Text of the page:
The Big Picture
Lutz Dille, New York City (detail), 1959, printed 1995, gelatin silver print, 23.7 x 30.3 cm; image: 22.5 x 19.3 cm. Purchased from the Photography Collectors Group Fund, 1999. National Gallery of Canada, Ottawa
In one fell swoop, the art world got a major boost when the National Gallery of Canada announced the creation of the Canadian Photography Institute (CPI). Gallery Director and Chief Executive Officer Marc Mayer hopes to make it the world’s biggest collection of images within 10 years. If you’re a photography lover, this announcement is huge news.
Photography is perhaps the most segregated of all art forms. Its practitioners have a tendency to divide fashion photography from photojournalism, fine art photography from documentary photography. The new CPI will take a larger view – the big picture, if you will.
Thanks to major gifts from Scotiabank and collector David Thomson, the centre will house one of the world’s most comprehensive collections of photography, with photojournalism (including images from The Globe and Mail archives and the astoundingly deep Archive of Modern Conflict), historical documentation, scientific photography, fine art photography and more. The CPI’s ambitious goal is no less than to cover the entire history of the photographic medium. (And yes, you can even study the literal medium of photography here. The collection will have everything from early daguerreotypes to modern-day inkjet printing.)
The Gallery’s existing photography collection already includes more than 50,000 photographs by important practitioners such as Diane Arbus, Lynne Cohen, P. H. Emerson, Frederick H. Evans, Walker Evans, Robert Frank, Hill and Adamson, Leon Levinstein, Arnaud Maggs, Lisette Model, Charles Nègre, Mark Ruwedel, Josef Sudek and William Henry Fox Talbot. What’s more, the Gallery is already expanding its interest in African, Asian and other non-Western photographs. With the new resources of the CPI, the depth of the museum’s holdings cannot be overstated.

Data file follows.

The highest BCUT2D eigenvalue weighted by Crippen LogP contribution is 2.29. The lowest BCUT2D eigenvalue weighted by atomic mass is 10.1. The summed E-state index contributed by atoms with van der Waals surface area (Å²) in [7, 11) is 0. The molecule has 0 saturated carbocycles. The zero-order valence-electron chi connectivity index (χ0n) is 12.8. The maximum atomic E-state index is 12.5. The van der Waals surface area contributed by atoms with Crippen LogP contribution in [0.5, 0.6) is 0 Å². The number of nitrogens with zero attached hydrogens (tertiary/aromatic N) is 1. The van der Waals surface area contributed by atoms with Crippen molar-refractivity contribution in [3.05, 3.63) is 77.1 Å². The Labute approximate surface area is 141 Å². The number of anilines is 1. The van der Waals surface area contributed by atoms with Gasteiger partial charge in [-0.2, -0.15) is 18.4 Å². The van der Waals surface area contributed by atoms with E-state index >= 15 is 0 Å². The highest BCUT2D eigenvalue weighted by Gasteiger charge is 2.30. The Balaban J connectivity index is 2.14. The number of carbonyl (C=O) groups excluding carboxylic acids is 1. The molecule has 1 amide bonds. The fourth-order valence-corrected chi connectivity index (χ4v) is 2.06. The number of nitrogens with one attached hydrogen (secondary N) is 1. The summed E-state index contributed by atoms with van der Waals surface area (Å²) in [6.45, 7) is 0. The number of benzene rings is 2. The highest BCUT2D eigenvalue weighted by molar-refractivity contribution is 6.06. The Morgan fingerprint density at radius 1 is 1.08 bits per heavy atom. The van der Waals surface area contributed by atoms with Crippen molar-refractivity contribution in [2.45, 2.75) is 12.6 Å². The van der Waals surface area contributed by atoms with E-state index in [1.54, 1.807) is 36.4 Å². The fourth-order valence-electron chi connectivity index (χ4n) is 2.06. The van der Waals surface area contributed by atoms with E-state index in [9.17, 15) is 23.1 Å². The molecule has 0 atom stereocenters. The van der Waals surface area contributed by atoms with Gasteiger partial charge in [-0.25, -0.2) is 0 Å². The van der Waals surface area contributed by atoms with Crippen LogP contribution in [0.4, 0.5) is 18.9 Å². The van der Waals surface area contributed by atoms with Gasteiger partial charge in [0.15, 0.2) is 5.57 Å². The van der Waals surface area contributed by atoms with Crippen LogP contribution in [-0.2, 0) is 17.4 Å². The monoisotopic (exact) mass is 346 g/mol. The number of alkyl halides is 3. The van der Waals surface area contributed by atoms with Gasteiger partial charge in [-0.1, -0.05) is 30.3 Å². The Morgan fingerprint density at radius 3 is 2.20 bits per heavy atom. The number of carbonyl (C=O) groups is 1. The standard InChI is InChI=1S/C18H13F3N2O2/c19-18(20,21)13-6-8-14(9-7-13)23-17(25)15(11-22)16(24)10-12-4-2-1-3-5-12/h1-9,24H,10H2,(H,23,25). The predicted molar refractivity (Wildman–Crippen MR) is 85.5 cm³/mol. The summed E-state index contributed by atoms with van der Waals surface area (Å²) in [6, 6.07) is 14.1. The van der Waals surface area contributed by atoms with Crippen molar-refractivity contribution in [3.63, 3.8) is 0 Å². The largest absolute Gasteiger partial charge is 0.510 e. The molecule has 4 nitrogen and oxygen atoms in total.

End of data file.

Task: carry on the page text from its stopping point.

Walker Evans, Photographer's Display (c. 1936), Gelatin silver print, 25.2 x 20.3 cm; image: 24.1 x 19.3 cm. © Walker Evans Archive, The Metropolitan Museum of Art. National Gallery of Canada, Ottawa. Gift of Phyllis Lambert, Montreal, 1982
But the centre will be more than just a place to study photography. It will be a place to study anything by way of photographs – history, culture, anthropology, science – you name it. And, it won’t just be a resource for professional scholars: the collection will be fully digitized and accessible to the public.
Images are central to our modern lives in ways that earlier generations could scarcely have imagined. Before photography, people may have seen images in stained-glass windows or royal portraits; a family might have spent a small fortune commissioning a painting of loved ones. But they didn’t see hundreds – or even thousands – of images every day in the way we do. With our electronic devices, we don’t even have to leave home to see or create images. We think in pictures, remembering major events through iconic news photos. We post pictures of our lunch. We are the photography generation.
Gary Schneider, John in Sixteen Parts, III (1996), printed 1997, gelatin silver prints, toned, 92.7 x 74.7 cm; image: 91.4 x 73.5 cm. National Gallery of Canada, Ottawa. Gift of Kathryn Finter and Jim des Rivières, Ottawa, 2000
Photography touches nearly every element of our modern lives. The new Canadian Photography Institute is for all of us.
The CPI will feature year-round photographic exhibitions. Upcoming projects to be presented in Ottawa include Canadian Contemporary Photographs 1960–2000 (2017); The Origins of Photography (2018); Oscar Gustave Rejlander (2018); and The History of Canadian Photography (2019). The CPI will also present special initiatives, starting with Cutline: The Photography Archives of The Globe and Mail, at The Old Press Hall in Toronto on April 30, 2016, organized by the National Gallery, The Globe and Mail and the Archive of Modern Conflict.